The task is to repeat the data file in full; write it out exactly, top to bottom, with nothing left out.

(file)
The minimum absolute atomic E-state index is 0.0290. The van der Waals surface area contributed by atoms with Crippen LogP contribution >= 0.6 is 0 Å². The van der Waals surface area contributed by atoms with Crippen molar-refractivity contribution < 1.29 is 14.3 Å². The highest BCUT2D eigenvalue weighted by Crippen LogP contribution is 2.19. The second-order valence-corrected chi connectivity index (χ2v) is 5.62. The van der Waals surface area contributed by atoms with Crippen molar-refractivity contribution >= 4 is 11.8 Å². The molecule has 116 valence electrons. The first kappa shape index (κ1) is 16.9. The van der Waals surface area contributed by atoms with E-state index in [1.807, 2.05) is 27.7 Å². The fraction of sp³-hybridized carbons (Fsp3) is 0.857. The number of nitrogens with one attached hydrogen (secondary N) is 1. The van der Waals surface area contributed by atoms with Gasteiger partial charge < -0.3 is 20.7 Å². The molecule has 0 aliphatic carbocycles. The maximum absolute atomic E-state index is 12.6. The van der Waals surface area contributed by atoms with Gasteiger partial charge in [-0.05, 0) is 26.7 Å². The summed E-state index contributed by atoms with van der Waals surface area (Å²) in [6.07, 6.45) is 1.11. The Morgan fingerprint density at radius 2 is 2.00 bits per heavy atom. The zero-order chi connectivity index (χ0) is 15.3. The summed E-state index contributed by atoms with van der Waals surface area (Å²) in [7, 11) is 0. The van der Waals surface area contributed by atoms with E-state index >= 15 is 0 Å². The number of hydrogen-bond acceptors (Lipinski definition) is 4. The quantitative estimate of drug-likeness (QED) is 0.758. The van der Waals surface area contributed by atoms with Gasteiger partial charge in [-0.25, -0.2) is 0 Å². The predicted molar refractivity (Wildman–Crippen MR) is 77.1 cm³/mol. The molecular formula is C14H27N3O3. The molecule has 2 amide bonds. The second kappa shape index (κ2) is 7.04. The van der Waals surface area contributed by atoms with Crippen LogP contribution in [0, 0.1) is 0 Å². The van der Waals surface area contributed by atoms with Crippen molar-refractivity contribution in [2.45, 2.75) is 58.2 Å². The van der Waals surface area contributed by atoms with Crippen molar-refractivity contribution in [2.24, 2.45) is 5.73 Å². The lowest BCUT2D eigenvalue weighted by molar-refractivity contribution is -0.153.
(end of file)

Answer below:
The minimum absolute atomic E-state index is 0.0290. The van der Waals surface area contributed by atoms with Crippen LogP contribution >= 0.6 is 0 Å². The van der Waals surface area contributed by atoms with Crippen molar-refractivity contribution < 1.29 is 14.3 Å². The highest BCUT2D eigenvalue weighted by Crippen LogP contribution is 2.19. The second-order valence-corrected chi connectivity index (χ2v) is 5.62. The van der Waals surface area contributed by atoms with Crippen molar-refractivity contribution >= 4 is 11.8 Å². The molecule has 116 valence electrons. The first kappa shape index (κ1) is 16.9. The van der Waals surface area contributed by atoms with E-state index in [1.807, 2.05) is 27.7 Å². The fraction of sp³-hybridized carbons (Fsp3) is 0.857. The number of nitrogens with one attached hydrogen (secondary N) is 1. The van der Waals surface area contributed by atoms with Gasteiger partial charge < -0.3 is 20.7 Å². The molecule has 0 aliphatic carbocycles. The maximum absolute atomic E-state index is 12.6. The van der Waals surface area contributed by atoms with Gasteiger partial charge in [-0.05, 0) is 26.7 Å². The summed E-state index contributed by atoms with van der Waals surface area (Å²) in [6.07, 6.45) is 1.11. The Morgan fingerprint density at radius 2 is 2.00 bits per heavy atom. The zero-order chi connectivity index (χ0) is 15.3. The summed E-state index contributed by atoms with van der Waals surface area (Å²) in [7, 11) is 0. The van der Waals surface area contributed by atoms with E-state index >= 15 is 0 Å². The number of hydrogen-bond acceptors (Lipinski definition) is 4. The quantitative estimate of drug-likeness (QED) is 0.758. The van der Waals surface area contributed by atoms with Gasteiger partial charge in [-0.25, -0.2) is 0 Å². The predicted molar refractivity (Wildman–Crippen MR) is 77.1 cm³/mol. The molecular formula is C14H27N3O3. The molecule has 2 amide bonds. The second kappa shape index (κ2) is 7.04. The van der Waals surface area contributed by atoms with Crippen LogP contribution in [0, 0.1) is 0 Å². The van der Waals surface area contributed by atoms with Crippen molar-refractivity contribution in [2.45, 2.75) is 58.2 Å². The van der Waals surface area contributed by atoms with Crippen molar-refractivity contribution in [2.24, 2.45) is 5.73 Å². The lowest BCUT2D eigenvalue weighted by molar-refractivity contribution is -0.153.